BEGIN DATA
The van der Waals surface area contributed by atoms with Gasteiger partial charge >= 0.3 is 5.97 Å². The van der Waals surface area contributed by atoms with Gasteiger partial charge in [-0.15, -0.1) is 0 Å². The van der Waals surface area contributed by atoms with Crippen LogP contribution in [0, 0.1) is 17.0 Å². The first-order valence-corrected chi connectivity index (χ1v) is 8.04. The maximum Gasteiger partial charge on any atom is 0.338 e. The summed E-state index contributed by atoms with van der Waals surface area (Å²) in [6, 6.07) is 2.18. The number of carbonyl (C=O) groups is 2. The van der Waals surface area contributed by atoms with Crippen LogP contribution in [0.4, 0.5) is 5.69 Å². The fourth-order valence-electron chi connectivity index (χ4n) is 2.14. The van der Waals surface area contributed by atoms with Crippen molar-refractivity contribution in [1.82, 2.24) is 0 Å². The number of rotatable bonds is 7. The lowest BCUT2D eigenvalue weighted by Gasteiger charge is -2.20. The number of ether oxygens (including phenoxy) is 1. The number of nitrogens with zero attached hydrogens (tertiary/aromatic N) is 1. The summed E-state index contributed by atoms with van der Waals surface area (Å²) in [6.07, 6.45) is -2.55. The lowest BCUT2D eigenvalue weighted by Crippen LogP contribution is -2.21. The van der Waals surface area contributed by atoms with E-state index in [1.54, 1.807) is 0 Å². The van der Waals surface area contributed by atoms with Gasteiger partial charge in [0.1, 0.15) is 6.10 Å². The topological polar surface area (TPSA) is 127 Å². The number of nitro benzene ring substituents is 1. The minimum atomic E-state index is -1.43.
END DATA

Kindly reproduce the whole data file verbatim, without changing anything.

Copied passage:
The van der Waals surface area contributed by atoms with Gasteiger partial charge >= 0.3 is 5.97 Å². The van der Waals surface area contributed by atoms with Gasteiger partial charge in [-0.15, -0.1) is 0 Å². The van der Waals surface area contributed by atoms with Crippen LogP contribution in [0, 0.1) is 17.0 Å². The first-order valence-corrected chi connectivity index (χ1v) is 8.04. The maximum Gasteiger partial charge on any atom is 0.338 e. The summed E-state index contributed by atoms with van der Waals surface area (Å²) in [6, 6.07) is 2.18. The number of carbonyl (C=O) groups is 2. The van der Waals surface area contributed by atoms with Crippen LogP contribution in [0.4, 0.5) is 5.69 Å². The fourth-order valence-electron chi connectivity index (χ4n) is 2.14. The van der Waals surface area contributed by atoms with Crippen molar-refractivity contribution in [1.82, 2.24) is 0 Å². The number of rotatable bonds is 7. The lowest BCUT2D eigenvalue weighted by Gasteiger charge is -2.20. The number of ether oxygens (including phenoxy) is 1. The number of nitrogens with zero attached hydrogens (tertiary/aromatic N) is 1. The summed E-state index contributed by atoms with van der Waals surface area (Å²) in [6.07, 6.45) is -2.55. The lowest BCUT2D eigenvalue weighted by Crippen LogP contribution is -2.21. The van der Waals surface area contributed by atoms with E-state index in [1.54, 1.807) is 0 Å². The van der Waals surface area contributed by atoms with Gasteiger partial charge in [0.1, 0.15) is 6.10 Å². The topological polar surface area (TPSA) is 127 Å². The number of nitro benzene ring substituents is 1. The minimum atomic E-state index is -1.43.